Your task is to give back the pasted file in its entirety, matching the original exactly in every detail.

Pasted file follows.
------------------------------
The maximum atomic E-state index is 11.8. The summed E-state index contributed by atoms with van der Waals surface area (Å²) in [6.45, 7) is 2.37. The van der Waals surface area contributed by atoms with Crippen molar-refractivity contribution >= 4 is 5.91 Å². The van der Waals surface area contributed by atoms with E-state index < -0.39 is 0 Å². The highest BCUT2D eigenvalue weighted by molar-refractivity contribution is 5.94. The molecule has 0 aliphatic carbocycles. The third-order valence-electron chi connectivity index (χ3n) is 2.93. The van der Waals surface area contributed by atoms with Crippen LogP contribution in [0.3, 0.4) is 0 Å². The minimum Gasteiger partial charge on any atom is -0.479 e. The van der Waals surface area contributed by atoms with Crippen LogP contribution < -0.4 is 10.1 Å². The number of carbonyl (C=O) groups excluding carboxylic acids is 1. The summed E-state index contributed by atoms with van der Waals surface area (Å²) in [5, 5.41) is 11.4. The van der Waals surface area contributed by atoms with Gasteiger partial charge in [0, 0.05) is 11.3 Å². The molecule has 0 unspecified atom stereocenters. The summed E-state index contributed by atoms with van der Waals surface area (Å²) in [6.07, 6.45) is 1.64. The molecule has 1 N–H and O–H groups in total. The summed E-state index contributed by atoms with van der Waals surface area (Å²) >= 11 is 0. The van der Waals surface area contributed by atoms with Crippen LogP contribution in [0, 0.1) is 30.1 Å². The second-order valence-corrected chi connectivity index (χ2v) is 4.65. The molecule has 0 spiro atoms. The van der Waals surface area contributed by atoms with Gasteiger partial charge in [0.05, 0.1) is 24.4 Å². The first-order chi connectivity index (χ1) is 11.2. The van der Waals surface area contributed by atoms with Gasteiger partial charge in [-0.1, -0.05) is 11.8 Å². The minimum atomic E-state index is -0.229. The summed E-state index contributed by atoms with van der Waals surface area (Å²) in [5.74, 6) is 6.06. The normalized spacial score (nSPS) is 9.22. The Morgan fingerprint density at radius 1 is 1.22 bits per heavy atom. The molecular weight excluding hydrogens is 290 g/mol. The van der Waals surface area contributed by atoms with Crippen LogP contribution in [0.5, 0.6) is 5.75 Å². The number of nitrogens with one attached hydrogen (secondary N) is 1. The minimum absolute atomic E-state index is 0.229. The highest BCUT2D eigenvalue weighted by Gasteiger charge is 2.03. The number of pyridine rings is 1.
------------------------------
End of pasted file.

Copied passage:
The maximum atomic E-state index is 11.8. The summed E-state index contributed by atoms with van der Waals surface area (Å²) in [6.45, 7) is 2.37. The van der Waals surface area contributed by atoms with Crippen molar-refractivity contribution >= 4 is 5.91 Å². The van der Waals surface area contributed by atoms with E-state index < -0.39 is 0 Å². The highest BCUT2D eigenvalue weighted by molar-refractivity contribution is 5.94. The molecule has 0 aliphatic carbocycles. The third-order valence-electron chi connectivity index (χ3n) is 2.93. The van der Waals surface area contributed by atoms with Crippen LogP contribution in [0.3, 0.4) is 0 Å². The minimum Gasteiger partial charge on any atom is -0.479 e. The van der Waals surface area contributed by atoms with Crippen LogP contribution < -0.4 is 10.1 Å². The number of carbonyl (C=O) groups excluding carboxylic acids is 1. The summed E-state index contributed by atoms with van der Waals surface area (Å²) in [5, 5.41) is 11.4. The van der Waals surface area contributed by atoms with Gasteiger partial charge in [0, 0.05) is 11.3 Å². The molecule has 0 unspecified atom stereocenters. The summed E-state index contributed by atoms with van der Waals surface area (Å²) in [6.07, 6.45) is 1.64. The molecule has 1 N–H and O–H groups in total. The summed E-state index contributed by atoms with van der Waals surface area (Å²) >= 11 is 0. The van der Waals surface area contributed by atoms with Crippen LogP contribution in [0, 0.1) is 30.1 Å². The second-order valence-corrected chi connectivity index (χ2v) is 4.65. The molecule has 0 spiro atoms. The van der Waals surface area contributed by atoms with Gasteiger partial charge in [0.05, 0.1) is 24.4 Å². The first-order chi connectivity index (χ1) is 11.2. The van der Waals surface area contributed by atoms with Gasteiger partial charge in [-0.1, -0.05) is 11.8 Å². The minimum atomic E-state index is -0.229. The summed E-state index contributed by atoms with van der Waals surface area (Å²) in [5.74, 6) is 6.06. The normalized spacial score (nSPS) is 9.22. The Morgan fingerprint density at radius 1 is 1.22 bits per heavy atom. The molecular weight excluding hydrogens is 290 g/mol. The van der Waals surface area contributed by atoms with Crippen LogP contribution in [0.5, 0.6) is 5.75 Å². The number of nitrogens with one attached hydrogen (secondary N) is 1. The minimum absolute atomic E-state index is 0.229. The highest BCUT2D eigenvalue weighted by Gasteiger charge is 2.03. The number of pyridine rings is 1.